Maple Writing Desk
My mother commissioned me to build a writing desk in Winter 2013. And after a year of indefinite hiatus, I finally finished it.
Usually I get my lumber from the bargain bin at Rockler, but this year they only had some unusable cut-offs of poplar instead of the S4S red oak that i’m accustomed to. Unfortunately I don’t have a jointer nor a planer, so purchasing some rough cut hardwood from the lumber mill was out of the question. The only viable option left was Home Depot. I scourged out two of the straightest maple boards I could find. They both had some relapses of bird’s eye figure, which was a nice surprise.
I ripped a board into 1.5″ strips and laminated them together into four legs. Each board was 0.75″ thick, so gluing two of them would make a neat square. Now I probably should have left some slack for planing the sides flush, but that doesn’t really matter on the grand scheme of things; just a little aspect of perfectionism. Also, it would have been ideal to clamp the boards to a flat surface instead of letting them free hang like this. In my previous builds, some legs became slightly curved and uneven during clamping. Fortunately, these boards were flat enough on their own so that the table didn’t wobble.
I built a miter sled using Steve Ramsey’s design, and cut the outside “bezels” of the table top. For the interior piece, I used baltic birch plywood because I didn’t have enough maple to make the whole table out of a single medium. Baltic birch is similar to maple in tone and color, and also fits the overall theme of “luxury” that I was trying to achieve. If I had the funds, I could have used something like dark walnut to contrast with the white maple. Red oak was within my means, but the color scheme of red and off-yellow just seemed wrong.
I used a pocket hole jig to join the middle board with the outside bezel of the table top. Now there’s something intrinsically amateur about using this jig. It isn’t as strong as traditional joinery like a mortise and tenon. In the simplest terms, a hole is drilled into a piece at an angle. A specialized screw punctures through the hole and joins the neighboring piece. It’s quick and relatively strong… but it’s too easy. I ought to be weening away from this type of woodworking because it’s a crutch of sorts. My reliance on this thing has kept me from learning actual joinery techniques. Well, to justify my case, I don’t have alot of long reach clamps or specialized machinery to warrant high end joinery. But I do have enough to break away from pocket holes. I’ll be sure to do better on my next table.
With the table top glued and joined, I planed the miters flush and added round-overs on all the edges. For the top and and legs, I used a half inch router bit because the maple is thick enough to warrant it. For the apron pieces, which were baltic birch plywood, I used a quarter inch round-over bit because I didn’t want to remove too much material and reveal the ply endgrain.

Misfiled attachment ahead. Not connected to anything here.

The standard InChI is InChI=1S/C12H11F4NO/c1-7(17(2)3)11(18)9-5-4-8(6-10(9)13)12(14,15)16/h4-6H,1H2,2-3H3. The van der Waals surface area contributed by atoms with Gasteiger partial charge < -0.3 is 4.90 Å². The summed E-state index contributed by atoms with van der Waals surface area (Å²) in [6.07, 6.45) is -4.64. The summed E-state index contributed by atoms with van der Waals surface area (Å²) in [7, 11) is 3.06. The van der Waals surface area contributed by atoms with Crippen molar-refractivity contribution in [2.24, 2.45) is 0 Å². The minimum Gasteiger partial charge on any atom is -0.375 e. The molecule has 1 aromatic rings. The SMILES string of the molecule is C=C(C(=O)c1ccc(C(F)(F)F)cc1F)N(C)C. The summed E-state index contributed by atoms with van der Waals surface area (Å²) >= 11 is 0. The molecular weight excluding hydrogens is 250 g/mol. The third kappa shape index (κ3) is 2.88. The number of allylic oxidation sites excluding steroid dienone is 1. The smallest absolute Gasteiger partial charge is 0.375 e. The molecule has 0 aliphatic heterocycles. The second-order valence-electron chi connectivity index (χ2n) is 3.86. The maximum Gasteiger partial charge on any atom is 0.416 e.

The drawer was made out of cheap half inch pine ply. The wood isn’t that bad. It’s definitely five steps over framing plywood, which is inevitably crusty and riled with holes and unpleasant in every way. This pine ply has no gaps at all and is as straight as it could be. My only problem is that the end grain splinters alot and the top ply rips up sometimes. For my purpose, this was fine. I should have continued the theme and used baltic birch for the drawer… but eh. I reckoned that drawers shouldn’t be too thick, but it’s all arbitrary in retrospect. In contrast, the bottom base board was really awful. It was quarter inch luan ply, which is barely a step above MDF and particle board. The top ply is literally thinner than paper and tears out everywhere. But it was the thinnest board that I had at the time. Nothing I could do about that.
The faceframe is essentially just a plywood rectangle made with half laps. It is glued straight to the legs and tabletop.
The drawer slides were a weird bunch. The instructions call for a three quarter inch gap between the drawer and the tabletop. I wanted to maximize container space, so I settled for a little less than a half inch gap. The drawer slid in perfectly. Now that’s just silly. The slide is joined to the faceframe by a single screw (on each side). I really don’t think that a screw is strong enough to hold the weight of a full drawer, but it’s working out so far.
The finish is “Wipe-On Polyurethane”. It bolsters having the strength of polyurethane with the beauty of a hand rubbed finish, which is indeed tried and true. I dabbed a bit of the mixture onto the table surfaces and wiped it with a rag. The finish dries in around 20 minutes and is ready for another coat in an hour.
I actually have a video of the process:
It’s filmed in a stop motion sequence. I wouldn’t recommend doing something like this with a quick drying finish. By applying the finish in increments, it creates a blotchy surface because some parts dry fast and everything becomes uneven. Luckily, it isn’t really noticeable unless in the right lighting.